All of this is an endless source of frustration for Game and Fish biologist Hildebrandt, who explains it to me this way: "You see a coyote hanging around, and you feed it, and he fattens up. Then a month later, you have three coyotes. Then a month later, you have 13. Then the cats disappear, and your dog is nervous all the time and then you call us. 'Come take these coyotes away, they're bothering me,' you say. You've created your own problem, and then you expect Game and Fish to bail you out."
Game and Fish officials say an urban coyote fed by humans actually killed a child in California a few years back, but they couldn't come up with any documentation. I wondered if this wasn't just another urban-coyote tale gone wild.
The urban-coyote population in east Tucson is considered to be one of the densest coyote populations in North America, Shaw tells me. There are probably ten coyotes per square mile there, compared with one coyote per square mile in the wild desert.
One of the reasons is that 11 percent of the residents in east Tucson feed the coyotes, according to a University of Arizona study.
Bob and Helen Burkholder are among the 11 percent. And to them, the idea that feeding coyotes is somehow wrong makes no real sense, as long as nobody tries to "tame" the coyotes by petting them or providing all of their food.
What Bob and Helen do is set out dry dog food "snacks" for nine coyotes who regularly visit them at mealtime.
"We wanted to see them up closer," Bob tells me, "so we began to put out goodies. We just give them enough to come in, so we can see them better. We don't want to tame them, or feed them by hand or replace their food supply. We are not providing for their needs. They still have to hunt."
Bob knows about these things, because he worked for the U.S. Forest Service before he retired.
Each day, Bob writes in a journal exactly how many coyotes come to "snack" and at what time.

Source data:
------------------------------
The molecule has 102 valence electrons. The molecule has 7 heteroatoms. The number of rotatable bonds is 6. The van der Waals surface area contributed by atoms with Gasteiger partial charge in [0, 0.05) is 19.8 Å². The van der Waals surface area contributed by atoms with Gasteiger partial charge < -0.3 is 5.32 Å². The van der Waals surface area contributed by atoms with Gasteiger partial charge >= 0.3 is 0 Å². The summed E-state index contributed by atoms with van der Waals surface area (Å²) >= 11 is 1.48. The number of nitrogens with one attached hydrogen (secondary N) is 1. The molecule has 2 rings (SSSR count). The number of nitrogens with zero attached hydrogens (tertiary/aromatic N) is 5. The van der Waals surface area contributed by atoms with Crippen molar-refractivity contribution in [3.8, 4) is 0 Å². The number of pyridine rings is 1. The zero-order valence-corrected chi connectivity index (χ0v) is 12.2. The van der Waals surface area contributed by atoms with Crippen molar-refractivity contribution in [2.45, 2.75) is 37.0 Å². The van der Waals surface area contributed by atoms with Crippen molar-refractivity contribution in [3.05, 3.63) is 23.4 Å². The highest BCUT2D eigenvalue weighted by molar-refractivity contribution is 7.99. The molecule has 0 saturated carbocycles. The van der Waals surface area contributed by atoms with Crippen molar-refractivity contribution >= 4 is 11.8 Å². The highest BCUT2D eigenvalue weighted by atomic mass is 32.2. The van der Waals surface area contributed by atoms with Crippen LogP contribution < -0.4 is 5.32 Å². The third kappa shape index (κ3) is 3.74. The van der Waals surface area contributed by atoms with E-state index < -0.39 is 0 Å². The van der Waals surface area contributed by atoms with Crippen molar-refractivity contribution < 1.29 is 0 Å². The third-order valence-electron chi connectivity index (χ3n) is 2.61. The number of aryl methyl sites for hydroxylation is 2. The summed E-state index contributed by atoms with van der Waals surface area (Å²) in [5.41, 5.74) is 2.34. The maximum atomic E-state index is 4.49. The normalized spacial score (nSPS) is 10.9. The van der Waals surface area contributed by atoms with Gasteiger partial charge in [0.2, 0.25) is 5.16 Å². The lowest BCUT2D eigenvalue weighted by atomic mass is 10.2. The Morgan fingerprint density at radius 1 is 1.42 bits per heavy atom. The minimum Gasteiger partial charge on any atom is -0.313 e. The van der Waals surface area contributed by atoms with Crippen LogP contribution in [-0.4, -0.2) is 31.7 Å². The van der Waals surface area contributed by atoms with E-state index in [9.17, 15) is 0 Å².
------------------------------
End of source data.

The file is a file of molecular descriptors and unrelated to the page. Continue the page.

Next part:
"These are our boys," Bob Burkholder tells me. Pinnacle Peak Village-area residents Fran and Russ Winter also find nothing wrong with leaving out a few snacks for the wild dogs.
"I can't see where they would become dangerous," says Fran Winter. "When they come up to eat, they take off if I come near."
All of them, that is, except the coyote the Winters called "Tri."
It was a three-legged coyote that came around for four years, and eventually ate out of Fran's hand.
The Winters became attached to Tri. So when he was attacked by wild javelinas last New Year's Eve, the Winters alerted Game and Fish, which transported the animal to the department's Adobe Mountain Wildlife Rehabilitation Center, a pet hospital for wild animals. Tri died at the center, and the Winters carried his body home, burying him in their front yard.
Do not tell Fran Winter that it is wrong to feed a coyote.
Canis latrans, the coyote, has lived on the land that is now Arizona for thousands of years. The creature thrived in the open spaces of the Arizona Sonoran Desert long before the arrival of the area's first residents. It was always a remarkably adaptable creature, feeding on desert berries and fruits as well as rodents, insects, birds and reptiles.
When people moved into the Arizona deserts, the coyote added another staple to its diet--human garbage. The animals hovered near early Native American communities, on the lookout for leftovers.
Today, coyotes are the subject of significant cultural schizophrenia. On the one hand, we buy happy, howling-coyote tee shirts and happy, howling-coyote woodcarvings in airport gift shops to remind us of Southwestern vacations. But if we walk out of the gift shop and spy a particularly unsightly human, we might let it slip that the person is "coyote ugly."
Mexicano-Chicano people in the Southwest say that a "coyote" is the lowest-of-the-low fellow who, for an exorbitant sum, will smuggle poor people from Central America and Mexico into the United States.
Leonardo Felix, a professor of economics at the University of Sonora in Hermosillo, Sonora, Mexico, says that in his country, any shady character out for a quick buck is a "coyote." Like a poker player. Or a financier.
Wayne Juste, a member of the Pima tribe, has told me he defines "coyote" as a "real politician and a hustler--someone who bends the truth a little."
But Juste will be the first to point out that the coyote had many different characterizations in ancient Native American stories.